During the second year of the program, 2012 to 2013, one of the teams took on stroke care, the leading cause of disability in the United States. The fellows started out “in a sort of innovation camp,” according to Waimei Amy Tai, MD, who was one of the stroke fellows and is now a neurologist at Christiana Care Health System in Delaware.

“I work backward. I ask, ‘Where is America spending the most on health care?’ Then I pick a plausible target.” 

They learned about the economics of medicine as well as lean process management, a manufacturing approach that maximizes customer value by minimizing waste. They pored over the scientific literature on stroke care innovation and visited health care facilities to observe treatment protocols. They took a field trip to Hills­boro, Oregon, to learn how Intel reduces waste in its microchip fabrication plant.

Their research completed, the fellows devised three proposals to lower spending by improving stroke care: coaching patients to better manage their blood pressure, avoiding long hospitalizations for stroke patients whose symptoms disappear before or during emergency department visits, and sharply reducing door-to-needle times.

In the next step of CERC fellowships, the fellows pitch their proposals to health care organizations and share them at medical conferences, hoping to find buyers for their ideas. Virginia Mason Medical Center in Seattle and Allina Health in Minneapolis took on the second proposal, avoiding long hospitalizations. Kaiser Permanente’s Northern California hospitals adopted the third proposal, reducing door-to-needle times, as did Stanford Health Care.

As quality director for Stanford Health Care, Eric Bernier says he’s “the grumpy guy in the basement” asking why door-to-needle treatment for stroke patients in the ER took so long. (Brian Smale photograph)

Shaving off the minutes

Stanford’s new door-to-needle protocol was inspired by a stroke treatment innovation at Helsinki University Central Hospital; the CERC fellows uncovered it in a Scandinavian medical journal. In the Helsinki hospital, staff reduced their average time from nearly two hours to less than 20 minutes, largely by eliminating unnecessary steps and starting evaluations while stroke patients were traveling to the hospital.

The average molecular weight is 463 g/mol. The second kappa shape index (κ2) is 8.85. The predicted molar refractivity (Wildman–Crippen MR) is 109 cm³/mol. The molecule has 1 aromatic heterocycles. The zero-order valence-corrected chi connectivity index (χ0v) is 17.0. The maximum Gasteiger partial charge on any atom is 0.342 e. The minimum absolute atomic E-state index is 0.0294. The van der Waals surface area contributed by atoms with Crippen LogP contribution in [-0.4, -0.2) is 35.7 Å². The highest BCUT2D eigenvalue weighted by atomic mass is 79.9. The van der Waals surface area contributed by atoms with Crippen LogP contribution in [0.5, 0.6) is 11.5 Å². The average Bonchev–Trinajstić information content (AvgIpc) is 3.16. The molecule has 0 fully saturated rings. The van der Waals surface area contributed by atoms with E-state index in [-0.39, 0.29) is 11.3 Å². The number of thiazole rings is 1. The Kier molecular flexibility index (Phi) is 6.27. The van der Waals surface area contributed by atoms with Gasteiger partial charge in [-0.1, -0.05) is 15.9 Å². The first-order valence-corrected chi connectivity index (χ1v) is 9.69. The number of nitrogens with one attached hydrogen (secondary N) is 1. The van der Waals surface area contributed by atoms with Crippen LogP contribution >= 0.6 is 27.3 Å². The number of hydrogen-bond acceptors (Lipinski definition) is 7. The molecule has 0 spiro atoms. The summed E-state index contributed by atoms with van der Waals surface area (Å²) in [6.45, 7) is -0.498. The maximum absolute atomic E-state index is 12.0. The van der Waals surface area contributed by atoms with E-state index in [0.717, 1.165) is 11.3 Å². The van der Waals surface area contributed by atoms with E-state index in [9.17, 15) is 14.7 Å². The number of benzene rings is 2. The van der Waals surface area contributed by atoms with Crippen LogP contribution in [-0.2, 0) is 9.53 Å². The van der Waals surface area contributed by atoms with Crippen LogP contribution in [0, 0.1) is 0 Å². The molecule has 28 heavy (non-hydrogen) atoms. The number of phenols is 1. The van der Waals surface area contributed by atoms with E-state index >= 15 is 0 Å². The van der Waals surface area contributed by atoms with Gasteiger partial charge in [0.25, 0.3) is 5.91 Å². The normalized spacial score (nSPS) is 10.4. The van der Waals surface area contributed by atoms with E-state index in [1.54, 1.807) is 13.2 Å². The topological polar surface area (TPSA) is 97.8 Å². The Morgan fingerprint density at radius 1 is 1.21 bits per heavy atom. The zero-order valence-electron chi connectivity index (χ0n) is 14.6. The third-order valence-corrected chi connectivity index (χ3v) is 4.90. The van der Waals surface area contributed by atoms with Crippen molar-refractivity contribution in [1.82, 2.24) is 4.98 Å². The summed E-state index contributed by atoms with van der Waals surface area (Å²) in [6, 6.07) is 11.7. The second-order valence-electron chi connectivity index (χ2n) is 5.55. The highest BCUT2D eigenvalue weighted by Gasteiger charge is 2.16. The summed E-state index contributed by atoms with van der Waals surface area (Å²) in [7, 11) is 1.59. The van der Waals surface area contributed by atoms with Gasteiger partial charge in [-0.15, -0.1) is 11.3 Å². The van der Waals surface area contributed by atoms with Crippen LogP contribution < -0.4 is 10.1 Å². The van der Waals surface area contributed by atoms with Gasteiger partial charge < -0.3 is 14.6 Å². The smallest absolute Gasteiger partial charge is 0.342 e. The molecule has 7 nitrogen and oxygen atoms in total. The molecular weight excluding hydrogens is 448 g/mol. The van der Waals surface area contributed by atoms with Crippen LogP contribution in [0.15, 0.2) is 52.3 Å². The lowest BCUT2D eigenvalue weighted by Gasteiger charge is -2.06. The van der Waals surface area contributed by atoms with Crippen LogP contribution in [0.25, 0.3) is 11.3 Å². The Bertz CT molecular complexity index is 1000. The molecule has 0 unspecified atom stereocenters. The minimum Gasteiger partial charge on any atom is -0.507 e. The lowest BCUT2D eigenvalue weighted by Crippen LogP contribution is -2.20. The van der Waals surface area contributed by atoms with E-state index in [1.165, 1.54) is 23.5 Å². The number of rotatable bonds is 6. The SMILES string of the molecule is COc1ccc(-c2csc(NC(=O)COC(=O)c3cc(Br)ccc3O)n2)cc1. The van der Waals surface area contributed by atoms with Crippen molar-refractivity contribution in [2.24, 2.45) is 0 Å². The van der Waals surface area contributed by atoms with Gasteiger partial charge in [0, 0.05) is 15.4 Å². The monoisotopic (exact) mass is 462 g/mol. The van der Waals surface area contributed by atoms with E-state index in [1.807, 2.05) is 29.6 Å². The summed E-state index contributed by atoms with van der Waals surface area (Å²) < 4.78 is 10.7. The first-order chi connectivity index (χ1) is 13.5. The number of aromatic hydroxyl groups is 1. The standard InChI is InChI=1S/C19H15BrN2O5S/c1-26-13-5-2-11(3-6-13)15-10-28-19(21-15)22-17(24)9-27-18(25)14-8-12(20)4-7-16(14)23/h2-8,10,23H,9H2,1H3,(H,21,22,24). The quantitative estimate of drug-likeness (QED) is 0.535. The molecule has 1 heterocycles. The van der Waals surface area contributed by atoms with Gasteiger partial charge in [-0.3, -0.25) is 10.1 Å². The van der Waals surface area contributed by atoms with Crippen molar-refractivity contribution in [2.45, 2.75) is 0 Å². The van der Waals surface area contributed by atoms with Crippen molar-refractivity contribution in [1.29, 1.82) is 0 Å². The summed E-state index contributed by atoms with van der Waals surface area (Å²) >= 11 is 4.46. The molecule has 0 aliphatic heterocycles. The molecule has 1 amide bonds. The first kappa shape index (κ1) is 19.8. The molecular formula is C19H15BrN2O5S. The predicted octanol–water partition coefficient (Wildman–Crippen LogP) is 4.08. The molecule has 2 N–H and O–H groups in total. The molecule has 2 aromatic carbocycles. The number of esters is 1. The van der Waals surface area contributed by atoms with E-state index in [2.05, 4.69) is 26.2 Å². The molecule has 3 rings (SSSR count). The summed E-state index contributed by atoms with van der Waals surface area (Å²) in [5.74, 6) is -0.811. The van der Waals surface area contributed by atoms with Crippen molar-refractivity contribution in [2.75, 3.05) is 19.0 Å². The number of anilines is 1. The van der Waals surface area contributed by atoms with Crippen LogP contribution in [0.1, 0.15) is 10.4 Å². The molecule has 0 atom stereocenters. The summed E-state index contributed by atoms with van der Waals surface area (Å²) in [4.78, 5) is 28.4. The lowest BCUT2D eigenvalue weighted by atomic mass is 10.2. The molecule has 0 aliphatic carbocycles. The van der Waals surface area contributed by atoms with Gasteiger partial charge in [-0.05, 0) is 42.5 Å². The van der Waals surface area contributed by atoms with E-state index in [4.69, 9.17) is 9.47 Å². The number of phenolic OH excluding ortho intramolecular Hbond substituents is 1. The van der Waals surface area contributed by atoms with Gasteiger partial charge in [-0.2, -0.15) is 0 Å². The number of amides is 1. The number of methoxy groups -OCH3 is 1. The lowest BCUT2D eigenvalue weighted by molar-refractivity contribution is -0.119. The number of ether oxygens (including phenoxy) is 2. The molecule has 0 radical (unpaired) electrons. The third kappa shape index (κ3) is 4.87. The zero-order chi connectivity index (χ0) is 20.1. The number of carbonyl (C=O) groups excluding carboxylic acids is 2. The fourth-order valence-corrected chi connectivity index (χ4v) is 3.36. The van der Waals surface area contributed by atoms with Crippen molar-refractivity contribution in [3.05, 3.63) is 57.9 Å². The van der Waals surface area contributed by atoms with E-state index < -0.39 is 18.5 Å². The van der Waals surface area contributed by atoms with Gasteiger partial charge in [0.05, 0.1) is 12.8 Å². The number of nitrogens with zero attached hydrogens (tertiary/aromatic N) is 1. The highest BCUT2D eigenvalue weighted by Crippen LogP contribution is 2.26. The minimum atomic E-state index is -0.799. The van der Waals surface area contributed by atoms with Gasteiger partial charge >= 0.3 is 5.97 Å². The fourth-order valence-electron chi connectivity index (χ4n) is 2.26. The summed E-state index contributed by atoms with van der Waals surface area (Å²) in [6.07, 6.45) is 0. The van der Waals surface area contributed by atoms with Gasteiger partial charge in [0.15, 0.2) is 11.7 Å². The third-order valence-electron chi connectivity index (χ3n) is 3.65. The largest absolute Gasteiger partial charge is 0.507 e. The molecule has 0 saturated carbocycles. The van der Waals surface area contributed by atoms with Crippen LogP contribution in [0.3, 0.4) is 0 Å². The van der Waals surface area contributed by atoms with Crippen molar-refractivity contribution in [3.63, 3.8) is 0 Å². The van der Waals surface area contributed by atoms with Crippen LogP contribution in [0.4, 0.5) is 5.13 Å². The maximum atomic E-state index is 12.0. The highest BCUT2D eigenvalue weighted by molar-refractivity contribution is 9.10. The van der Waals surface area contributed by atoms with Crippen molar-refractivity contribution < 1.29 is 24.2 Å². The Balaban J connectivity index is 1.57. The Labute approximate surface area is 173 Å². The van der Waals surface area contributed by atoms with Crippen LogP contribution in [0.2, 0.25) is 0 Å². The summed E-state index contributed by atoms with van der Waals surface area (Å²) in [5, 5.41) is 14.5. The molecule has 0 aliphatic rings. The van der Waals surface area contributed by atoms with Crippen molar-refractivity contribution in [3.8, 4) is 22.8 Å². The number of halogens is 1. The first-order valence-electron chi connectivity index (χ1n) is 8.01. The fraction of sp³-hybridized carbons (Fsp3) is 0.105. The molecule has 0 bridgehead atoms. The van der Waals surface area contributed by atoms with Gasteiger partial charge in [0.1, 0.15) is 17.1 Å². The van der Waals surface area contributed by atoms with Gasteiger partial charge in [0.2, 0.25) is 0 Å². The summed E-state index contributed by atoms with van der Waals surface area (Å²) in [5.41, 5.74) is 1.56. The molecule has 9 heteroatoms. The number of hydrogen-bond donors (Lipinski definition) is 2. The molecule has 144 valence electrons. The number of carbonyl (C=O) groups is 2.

But simply telling the staff at Stanford Hospital’s emergency department to follow the Finns wouldn’t bring lasting changes. “You have to understand how attached people are to their sense of mastery,” Milstein said. “They are grounded firmly in how they currently do their work.”

The task of reducing door-to-needle times fell, in part, to Tai, who stayed at Stanford for two years after the fellowship ended. Like Milstein, Tai was an economics major. “I’ve always had an interest in quality improvement,” she said. “I applied to CERC because I wanted to take a look at health care from a value perspective.”

Tai, Vora and other physicians, as well as nurses and CT technicians, began their project by observing. Whenever the charge nurse issued a stroke code — a text message alerting on-call nurses, pharmacists, registration clerks and physicians that a stroke patient is on the way — they watched.

“There was a lot of resistance initially because we were changing people’s habits.” 

They identified a few steps that were unnecessary, such as running an electrocardiogram and assigning a room, and eliminated them. They also realized that some steps, such as inserting an intravenous line and running lab work, could take place after the scan. They saved time by ensuring everyone on the stroke code team knew in advance the role they’d play in getting the patient to the CT scanner and, ultimately, treatment.

Like actors rehearsing for a play, they ran mock stroke codes with one staff member playing patient and everyone else acting out their assigned roles. When they found snags, they fixed them and ran more mock stroke codes, shaving off minute after minute.

“There was a lot of resistance initially because we were changing people’s habits,” Tai said. She employed a host of management tactics, but perhaps her most effective tool was humility.

“At a meeting, I would suggest inserting the IV while we were waiting for CT scans, and no one would say anything,” she said. “Then I would email reference papers around, and someone at the next meeting would say, ‘Why can’t we insert the IV in the CT scanner?’ and I’d say, ‘That’s an awesome idea!’”

When Tai left Stanford in 2015, Vora took on the job of overseeing stroke care in the emergency department. At that time, stroke patients arriving by ambulance received speedy treatment, but those who showed up on their own were put through the old, slower process.